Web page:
Tuesday, September 29, 2020


 Which is that four week preparation for the most important Feast of the Liturgical Year: Halloween. 

Yes, you read that correctly. Forget about Columbus Day, Forget about Thanksgiving and certainly forget about Xmas. Halloween trumps all of that in importance.

In my rectory neighborhood, I have already seen houses decorated with goblins and ghouls and orange lights. That makes me angry because we should prepare for Halloween 🎃 during this Advent Season, not celebrate it. The month of November should celebrate the Season of Halloween. 

But, all kidding aside, I saw this at Liturgical Arts Journal:

A (Pre-55) All Hallows Eve Devotional Booklet from Ancilla Press

A (Pre-55) All Hallows Eve Devotional Booklet from Ancilla PressIt sometimes comes as a surprise to Catholics -- especially (if not also ironically) of those who tend to be of a more traditional bent -- that what we call "Halloween" was an official liturgical vigil of the Church. As such, it has had its own proper Office and M…

But I have a question, when I was a child in the late 1950’s and early 60’s in Georgia, Halloween was a one day celebration for children to get dressed up in costumes and get candy and other goodies as they went door to door saying “trick or treat.” Sometimes “hoods” in the neighborhood would pull pranks small and big but that was the extent of it. Decorations usually went up the night before or the day of. Most houses had carved pumpkins but some went all out with a horror scene in their yard quickly removed after the day of Halloween.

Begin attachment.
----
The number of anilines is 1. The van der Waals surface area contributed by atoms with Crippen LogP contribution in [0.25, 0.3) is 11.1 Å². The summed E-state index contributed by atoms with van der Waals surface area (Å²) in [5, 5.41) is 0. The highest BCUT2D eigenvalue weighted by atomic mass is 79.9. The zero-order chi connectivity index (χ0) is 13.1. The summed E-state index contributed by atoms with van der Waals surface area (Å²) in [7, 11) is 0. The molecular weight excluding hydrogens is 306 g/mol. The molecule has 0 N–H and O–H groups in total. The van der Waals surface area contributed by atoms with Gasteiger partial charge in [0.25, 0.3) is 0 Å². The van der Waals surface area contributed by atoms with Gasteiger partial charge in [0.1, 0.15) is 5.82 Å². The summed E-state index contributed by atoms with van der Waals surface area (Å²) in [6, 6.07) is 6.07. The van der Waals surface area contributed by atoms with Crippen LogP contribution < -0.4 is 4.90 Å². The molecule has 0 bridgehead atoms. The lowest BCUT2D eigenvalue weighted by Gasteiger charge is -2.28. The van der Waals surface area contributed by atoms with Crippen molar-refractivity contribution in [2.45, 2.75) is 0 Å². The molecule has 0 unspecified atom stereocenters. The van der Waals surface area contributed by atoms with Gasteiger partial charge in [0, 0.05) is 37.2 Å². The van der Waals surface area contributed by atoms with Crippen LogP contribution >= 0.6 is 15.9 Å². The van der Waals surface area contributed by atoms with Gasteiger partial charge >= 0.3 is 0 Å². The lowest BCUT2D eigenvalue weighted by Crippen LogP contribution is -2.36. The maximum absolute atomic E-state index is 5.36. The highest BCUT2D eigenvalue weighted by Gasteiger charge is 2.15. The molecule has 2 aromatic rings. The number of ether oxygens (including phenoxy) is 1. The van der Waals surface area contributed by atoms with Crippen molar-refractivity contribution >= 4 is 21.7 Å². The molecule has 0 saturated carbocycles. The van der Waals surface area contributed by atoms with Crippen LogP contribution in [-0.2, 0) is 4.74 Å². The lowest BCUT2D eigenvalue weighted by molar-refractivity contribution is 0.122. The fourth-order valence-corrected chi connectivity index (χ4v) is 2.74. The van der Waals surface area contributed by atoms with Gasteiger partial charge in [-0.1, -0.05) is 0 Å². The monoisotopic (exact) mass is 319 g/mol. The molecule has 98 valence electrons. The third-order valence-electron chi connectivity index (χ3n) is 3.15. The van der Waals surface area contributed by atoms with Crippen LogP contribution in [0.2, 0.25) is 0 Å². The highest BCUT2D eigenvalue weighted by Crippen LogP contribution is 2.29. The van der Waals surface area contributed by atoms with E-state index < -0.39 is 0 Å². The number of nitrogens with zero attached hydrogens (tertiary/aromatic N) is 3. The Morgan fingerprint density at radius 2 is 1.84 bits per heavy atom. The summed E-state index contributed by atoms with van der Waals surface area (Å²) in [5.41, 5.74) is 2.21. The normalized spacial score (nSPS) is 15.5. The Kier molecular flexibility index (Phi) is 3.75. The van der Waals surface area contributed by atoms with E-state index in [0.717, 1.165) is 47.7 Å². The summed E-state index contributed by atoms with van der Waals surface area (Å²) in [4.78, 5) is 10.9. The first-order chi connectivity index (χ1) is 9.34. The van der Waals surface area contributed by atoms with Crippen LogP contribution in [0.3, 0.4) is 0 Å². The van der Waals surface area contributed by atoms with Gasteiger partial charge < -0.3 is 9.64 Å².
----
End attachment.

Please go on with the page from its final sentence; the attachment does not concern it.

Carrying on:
Today, it seems to have morphed into an adult venue, a bit darker and no hint of it being the Eve of All Hallows’. 

The Alleluia Charismatic Community in Augusta will have nothing to do with ghosts and goblins, they insist their children dress up as saints and martyrs. My favorite costume is Saint Denis, with his head in hands. For them it truly is an All Hallows’ Eve. 

By the way the Alleluia Community in Augusta, while ecumenical, is primarily Catholic and is exactly the same kind of community that our new Supreme Court nominee belongs to. 

1 comment:

Victor said...

Yes, it is interesting how the God-less world derives its "feasts" and makes them sacred, that is, for business and pleasure.

Of course, last week we had a much more ancient liturgical season than Advent, the Autumn Ember days, which went unnoticed as usual. Bugnini and his gang thought they were irrelevant to Modern Man, so they are not emphasised in the Novus Ordo calendar, but are still there at least "officially." Before Vatican II these were days of strict fasting and prayer, as well as the usual abstinence from meat on Fridays.